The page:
On the heels of March 2017 recommendations by the American College of Obstetricians and Gynecologists (ACOG) that encourage physicians to discuss expanded carrier screening with their patients, JScreen increased its testing panel from 100 to more than 200 disease genes that could affect a couple’s future children.
JScreen, which is based at Emory University School of Medicine’s Department of Human Genetics, provides convenient, affordable access to help singles and couples throughout the United States plan for healthy families before pregnancy.
Through a simple, at-home saliva test, JScreen allows prospective parents to find out if they are carriers for severe and often lethal diseases, such as Tay-Sachs, Spinal Muscular Atrophy and Duchenne and Becker Muscular Dystrophy, that could be passed on to their children. Participants register online for screening kits and mail their saliva samples to the lab for testing.
With JScreen, prospective parents have a unique opportunity to access screening at a low cost. JScreen’s test is significantly more comprehensive than other tests that can be ordered online. And, in contrast to other screening programs, JScreen functions under the direction of an MD specializing in genetics, and the cost includes genetic counseling via phone or secure video-conference. Through genetic counseling, couples found to be at increased risk gain an understanding of their risks and available options to help them have healthy children.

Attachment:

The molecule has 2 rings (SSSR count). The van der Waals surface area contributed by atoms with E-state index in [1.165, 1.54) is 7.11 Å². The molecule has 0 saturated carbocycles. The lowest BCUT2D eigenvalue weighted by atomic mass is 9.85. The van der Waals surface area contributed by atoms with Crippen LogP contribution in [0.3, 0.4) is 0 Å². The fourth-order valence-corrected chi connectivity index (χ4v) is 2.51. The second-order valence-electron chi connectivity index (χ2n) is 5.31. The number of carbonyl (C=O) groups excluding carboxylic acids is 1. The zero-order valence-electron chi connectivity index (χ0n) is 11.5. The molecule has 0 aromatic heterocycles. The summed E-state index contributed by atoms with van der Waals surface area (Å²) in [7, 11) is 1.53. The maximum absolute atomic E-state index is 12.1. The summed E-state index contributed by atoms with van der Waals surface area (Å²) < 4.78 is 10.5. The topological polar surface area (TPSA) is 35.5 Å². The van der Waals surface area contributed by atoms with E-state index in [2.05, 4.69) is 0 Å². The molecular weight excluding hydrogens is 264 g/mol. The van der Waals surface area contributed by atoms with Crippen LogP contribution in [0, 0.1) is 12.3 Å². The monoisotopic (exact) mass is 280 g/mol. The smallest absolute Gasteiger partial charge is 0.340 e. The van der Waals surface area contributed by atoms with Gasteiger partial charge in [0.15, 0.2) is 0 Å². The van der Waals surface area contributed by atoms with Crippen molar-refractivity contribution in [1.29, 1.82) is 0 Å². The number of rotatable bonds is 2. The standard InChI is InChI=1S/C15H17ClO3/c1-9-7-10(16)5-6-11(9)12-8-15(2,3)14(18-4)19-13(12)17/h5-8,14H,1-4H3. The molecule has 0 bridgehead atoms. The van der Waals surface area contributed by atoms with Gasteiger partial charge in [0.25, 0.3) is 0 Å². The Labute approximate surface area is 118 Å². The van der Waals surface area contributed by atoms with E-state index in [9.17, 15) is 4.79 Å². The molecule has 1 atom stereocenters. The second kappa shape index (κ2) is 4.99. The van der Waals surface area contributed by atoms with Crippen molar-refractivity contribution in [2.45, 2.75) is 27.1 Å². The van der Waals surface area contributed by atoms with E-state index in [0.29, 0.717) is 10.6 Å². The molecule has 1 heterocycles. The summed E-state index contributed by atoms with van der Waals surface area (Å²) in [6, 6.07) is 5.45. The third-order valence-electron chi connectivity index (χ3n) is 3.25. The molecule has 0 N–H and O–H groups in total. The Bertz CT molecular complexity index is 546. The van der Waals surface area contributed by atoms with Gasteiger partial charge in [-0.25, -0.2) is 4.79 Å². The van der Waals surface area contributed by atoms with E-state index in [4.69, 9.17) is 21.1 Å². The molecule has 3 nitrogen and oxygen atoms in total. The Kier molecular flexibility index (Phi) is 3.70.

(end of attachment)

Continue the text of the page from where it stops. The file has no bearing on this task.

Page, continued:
“Genetic testing alone is not enough. Counseling is a necessary part of the process. Labs that report results directly to consumers put people at risk for misinterpreting the information they need to make family planning decisions,” says Karen Grinzaid, Emory University Genetics faculty, and JScreen’s Executive Director.
The JScreen test uses state-of-the-art genetic sequencing technology to determine carrier status for diseases common in many ethnic groups and is the national leader in providing easy access to comprehensive genetic testing for people of Ashkenazi, Sephardic and Mizrahi Jewish backgrounds. In addition, JScreen’s test includes genetic diseases common in the general population, making the test applicable to everyone